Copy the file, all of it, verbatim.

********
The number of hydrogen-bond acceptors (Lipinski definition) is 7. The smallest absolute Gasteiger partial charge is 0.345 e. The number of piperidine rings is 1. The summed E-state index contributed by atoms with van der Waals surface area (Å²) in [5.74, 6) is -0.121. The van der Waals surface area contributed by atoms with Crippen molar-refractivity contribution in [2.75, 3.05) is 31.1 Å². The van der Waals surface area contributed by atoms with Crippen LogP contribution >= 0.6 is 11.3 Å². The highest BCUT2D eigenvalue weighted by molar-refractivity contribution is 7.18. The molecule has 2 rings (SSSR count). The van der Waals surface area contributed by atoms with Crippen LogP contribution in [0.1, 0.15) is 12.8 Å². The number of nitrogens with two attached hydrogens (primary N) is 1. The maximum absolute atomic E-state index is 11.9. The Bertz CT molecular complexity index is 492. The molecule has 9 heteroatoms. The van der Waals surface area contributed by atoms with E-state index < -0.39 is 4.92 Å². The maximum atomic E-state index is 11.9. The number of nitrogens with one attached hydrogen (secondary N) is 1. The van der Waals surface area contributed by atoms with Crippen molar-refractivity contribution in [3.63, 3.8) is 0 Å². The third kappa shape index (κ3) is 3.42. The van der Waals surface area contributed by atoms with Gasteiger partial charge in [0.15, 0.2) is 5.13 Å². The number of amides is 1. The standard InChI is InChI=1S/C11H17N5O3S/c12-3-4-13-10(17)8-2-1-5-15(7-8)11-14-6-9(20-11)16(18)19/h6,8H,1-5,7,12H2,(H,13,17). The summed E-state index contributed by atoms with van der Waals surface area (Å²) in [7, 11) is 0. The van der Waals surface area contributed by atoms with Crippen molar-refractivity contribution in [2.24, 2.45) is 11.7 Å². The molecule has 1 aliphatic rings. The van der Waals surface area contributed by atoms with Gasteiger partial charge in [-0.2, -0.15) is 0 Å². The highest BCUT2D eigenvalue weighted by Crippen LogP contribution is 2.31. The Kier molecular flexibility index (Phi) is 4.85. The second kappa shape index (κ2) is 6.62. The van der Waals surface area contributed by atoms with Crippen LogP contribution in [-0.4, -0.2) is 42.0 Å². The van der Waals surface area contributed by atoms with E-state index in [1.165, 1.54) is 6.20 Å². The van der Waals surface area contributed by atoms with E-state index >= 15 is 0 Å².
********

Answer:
The number of hydrogen-bond acceptors (Lipinski definition) is 7. The smallest absolute Gasteiger partial charge is 0.345 e. The number of piperidine rings is 1. The summed E-state index contributed by atoms with van der Waals surface area (Å²) in [5.74, 6) is -0.121. The van der Waals surface area contributed by atoms with Crippen molar-refractivity contribution in [2.75, 3.05) is 31.1 Å². The van der Waals surface area contributed by atoms with Crippen LogP contribution >= 0.6 is 11.3 Å². The highest BCUT2D eigenvalue weighted by molar-refractivity contribution is 7.18. The molecule has 2 rings (SSSR count). The van der Waals surface area contributed by atoms with Crippen LogP contribution in [0.1, 0.15) is 12.8 Å². The number of nitrogens with two attached hydrogens (primary N) is 1. The maximum absolute atomic E-state index is 11.9. The Bertz CT molecular complexity index is 492. The molecule has 9 heteroatoms. The van der Waals surface area contributed by atoms with E-state index < -0.39 is 4.92 Å². The maximum atomic E-state index is 11.9. The number of nitrogens with one attached hydrogen (secondary N) is 1. The van der Waals surface area contributed by atoms with Crippen molar-refractivity contribution in [3.63, 3.8) is 0 Å². The third kappa shape index (κ3) is 3.42. The van der Waals surface area contributed by atoms with Gasteiger partial charge in [0.15, 0.2) is 5.13 Å². The number of amides is 1. The standard InChI is InChI=1S/C11H17N5O3S/c12-3-4-13-10(17)8-2-1-5-15(7-8)11-14-6-9(20-11)16(18)19/h6,8H,1-5,7,12H2,(H,13,17). The summed E-state index contributed by atoms with van der Waals surface area (Å²) in [7, 11) is 0. The van der Waals surface area contributed by atoms with Crippen molar-refractivity contribution in [2.24, 2.45) is 11.7 Å². The molecule has 1 aliphatic rings. The van der Waals surface area contributed by atoms with Gasteiger partial charge in [-0.2, -0.15) is 0 Å². The highest BCUT2D eigenvalue weighted by Crippen LogP contribution is 2.31. The Kier molecular flexibility index (Phi) is 4.85. The second kappa shape index (κ2) is 6.62. The van der Waals surface area contributed by atoms with Crippen LogP contribution in [-0.4, -0.2) is 42.0 Å². The van der Waals surface area contributed by atoms with E-state index in [1.165, 1.54) is 6.20 Å². The van der Waals surface area contributed by atoms with E-state index >= 15 is 0 Å².